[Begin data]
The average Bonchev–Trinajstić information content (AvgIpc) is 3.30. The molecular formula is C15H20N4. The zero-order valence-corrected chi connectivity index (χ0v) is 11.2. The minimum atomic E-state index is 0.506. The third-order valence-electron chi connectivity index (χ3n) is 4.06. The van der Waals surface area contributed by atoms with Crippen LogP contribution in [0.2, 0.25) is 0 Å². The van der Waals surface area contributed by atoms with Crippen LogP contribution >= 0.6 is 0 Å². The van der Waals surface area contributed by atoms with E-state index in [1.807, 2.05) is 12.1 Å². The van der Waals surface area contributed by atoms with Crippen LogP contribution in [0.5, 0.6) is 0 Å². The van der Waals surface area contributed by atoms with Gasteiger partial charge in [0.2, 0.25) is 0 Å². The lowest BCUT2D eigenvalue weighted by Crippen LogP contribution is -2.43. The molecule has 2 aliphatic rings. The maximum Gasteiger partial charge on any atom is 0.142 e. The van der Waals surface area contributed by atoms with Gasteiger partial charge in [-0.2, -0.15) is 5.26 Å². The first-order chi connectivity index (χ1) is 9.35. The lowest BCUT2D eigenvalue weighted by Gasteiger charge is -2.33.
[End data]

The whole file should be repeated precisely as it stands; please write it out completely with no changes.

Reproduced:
The average Bonchev–Trinajstić information content (AvgIpc) is 3.30. The molecular formula is C15H20N4. The zero-order valence-corrected chi connectivity index (χ0v) is 11.2. The minimum atomic E-state index is 0.506. The third-order valence-electron chi connectivity index (χ3n) is 4.06. The van der Waals surface area contributed by atoms with Crippen LogP contribution in [0.2, 0.25) is 0 Å². The van der Waals surface area contributed by atoms with Crippen LogP contribution >= 0.6 is 0 Å². The van der Waals surface area contributed by atoms with E-state index in [1.807, 2.05) is 12.1 Å². The van der Waals surface area contributed by atoms with Crippen LogP contribution in [0.5, 0.6) is 0 Å². The van der Waals surface area contributed by atoms with Gasteiger partial charge in [0.2, 0.25) is 0 Å². The lowest BCUT2D eigenvalue weighted by Crippen LogP contribution is -2.43. The molecule has 2 aliphatic rings. The maximum Gasteiger partial charge on any atom is 0.142 e. The van der Waals surface area contributed by atoms with Gasteiger partial charge in [-0.2, -0.15) is 5.26 Å². The first-order chi connectivity index (χ1) is 9.35. The lowest BCUT2D eigenvalue weighted by Gasteiger charge is -2.33.